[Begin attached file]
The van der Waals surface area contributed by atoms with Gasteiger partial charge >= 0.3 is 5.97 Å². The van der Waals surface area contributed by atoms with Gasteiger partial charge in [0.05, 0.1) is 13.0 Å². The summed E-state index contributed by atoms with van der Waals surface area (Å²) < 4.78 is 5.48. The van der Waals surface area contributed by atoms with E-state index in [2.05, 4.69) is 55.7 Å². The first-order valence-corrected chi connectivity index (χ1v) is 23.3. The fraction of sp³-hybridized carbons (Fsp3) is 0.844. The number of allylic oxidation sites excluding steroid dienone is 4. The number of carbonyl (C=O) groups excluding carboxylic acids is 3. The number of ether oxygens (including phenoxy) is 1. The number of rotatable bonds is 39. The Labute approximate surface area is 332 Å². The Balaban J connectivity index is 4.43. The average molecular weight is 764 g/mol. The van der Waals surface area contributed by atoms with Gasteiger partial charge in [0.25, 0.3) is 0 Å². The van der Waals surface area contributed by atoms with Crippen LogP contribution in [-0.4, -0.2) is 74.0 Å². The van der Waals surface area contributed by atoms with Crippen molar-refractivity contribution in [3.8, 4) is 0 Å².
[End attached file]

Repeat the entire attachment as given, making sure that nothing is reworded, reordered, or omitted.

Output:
The van der Waals surface area contributed by atoms with Gasteiger partial charge >= 0.3 is 5.97 Å². The van der Waals surface area contributed by atoms with Gasteiger partial charge in [0.05, 0.1) is 13.0 Å². The summed E-state index contributed by atoms with van der Waals surface area (Å²) < 4.78 is 5.48. The van der Waals surface area contributed by atoms with E-state index in [2.05, 4.69) is 55.7 Å². The first-order valence-corrected chi connectivity index (χ1v) is 23.3. The fraction of sp³-hybridized carbons (Fsp3) is 0.844. The number of allylic oxidation sites excluding steroid dienone is 4. The number of carbonyl (C=O) groups excluding carboxylic acids is 3. The number of ether oxygens (including phenoxy) is 1. The number of rotatable bonds is 39. The Labute approximate surface area is 332 Å². The Balaban J connectivity index is 4.43. The average molecular weight is 764 g/mol. The van der Waals surface area contributed by atoms with Gasteiger partial charge in [0.25, 0.3) is 0 Å². The van der Waals surface area contributed by atoms with Crippen LogP contribution in [-0.4, -0.2) is 74.0 Å². The van der Waals surface area contributed by atoms with Crippen molar-refractivity contribution in [3.8, 4) is 0 Å².